We’ve all seen the ads. Professional athletes sweating through a workout and then replenishing their bodies with cold refreshing sports brightly colored sports drink. This goes all the way back to the iconic Gatorade ads with Michael Jordan that ended with ‘Be Like Mike. Drink Gatorade’

But how does it play out in real life? Is drinking sports drinks a wise choice for the average person and every day athlete? The answer is probably not. While most sports drinks have vitamins and electrolytes they are also loaded with sugar and unhealthy carbs that is not good for our bodies.

In general water is the best choice for hydrating your body during and after a workout. In this extreme heat you may be sweating more than normal and may be losing more electrolytes than normal but this is usually only after more than an hour of sustained sweating.

After an hour of exercise most of us need about 20 ounces of fluid to stay hydrated. For the most part we can’t go wrong with drinking more water. While there is no universally agreed upon amount of water that must be consumed each day it is essential for our bodies to function correctly. This is true even down to the most basic level like our blood is 90% water and blood is what carries oxygen to the different parts of our body. If we want to feel good and energized drink water.

The electrolytes in sports drinks help boost normal water by providing us with more sodium and potassium, among other ingredients. This helps our muscles to function better and we feel stronger and less prone to cramping, headaches and fainting spells. “If you do decide to have a sports drink you should pick one that lists sodium and potassium on the label, as well as carbohydrates which provide the muscles with fuel they need to continue exercising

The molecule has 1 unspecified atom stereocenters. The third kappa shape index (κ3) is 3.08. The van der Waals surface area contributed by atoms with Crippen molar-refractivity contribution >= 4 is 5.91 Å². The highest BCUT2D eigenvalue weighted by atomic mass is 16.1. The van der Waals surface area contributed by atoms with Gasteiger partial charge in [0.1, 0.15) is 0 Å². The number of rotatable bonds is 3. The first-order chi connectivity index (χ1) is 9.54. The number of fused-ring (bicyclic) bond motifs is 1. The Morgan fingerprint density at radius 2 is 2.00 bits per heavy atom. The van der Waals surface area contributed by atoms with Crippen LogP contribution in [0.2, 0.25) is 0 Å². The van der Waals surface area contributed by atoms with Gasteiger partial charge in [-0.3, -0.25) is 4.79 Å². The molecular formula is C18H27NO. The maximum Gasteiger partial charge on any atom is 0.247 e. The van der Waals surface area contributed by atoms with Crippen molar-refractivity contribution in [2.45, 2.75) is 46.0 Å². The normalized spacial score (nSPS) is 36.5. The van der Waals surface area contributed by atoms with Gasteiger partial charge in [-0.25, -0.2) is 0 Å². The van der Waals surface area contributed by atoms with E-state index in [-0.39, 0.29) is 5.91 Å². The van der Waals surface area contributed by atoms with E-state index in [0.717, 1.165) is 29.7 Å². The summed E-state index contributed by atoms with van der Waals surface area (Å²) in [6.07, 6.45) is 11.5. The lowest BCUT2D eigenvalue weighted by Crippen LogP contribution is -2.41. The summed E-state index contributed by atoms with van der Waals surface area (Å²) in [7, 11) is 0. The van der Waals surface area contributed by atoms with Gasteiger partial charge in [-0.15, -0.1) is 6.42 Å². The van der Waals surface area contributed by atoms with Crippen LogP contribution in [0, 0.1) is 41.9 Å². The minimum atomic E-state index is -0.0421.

Fortunately there are other ways to replenish our electrolytes after a hard workout. Some nutritionists recommend milk or almond milk with its “good blend of potassium, carbohydrates and protein”. Bananas, applesauce and avocados are also helpful in recovering from a workout. Some athletes even drink pickle juice to replenish electrolytes.

The fact is most of us are not participating in the kinds of intense, long workouts that require sports drinks. Instead of being helpful they end up as empty high sugar calories that can contribute to more weight gain. We don’t need that when water can usually do the job instead. Most of us need between 9 to 13 cups of water a day and if you are exercising bump it up a bit. Of course, speak with your doctor before beginning any kind of exercise regiment as we are all different in our needs.

What about you? Do you like sports drinks? Do you think they are an important part of your exercise routine? Share with us in the comments section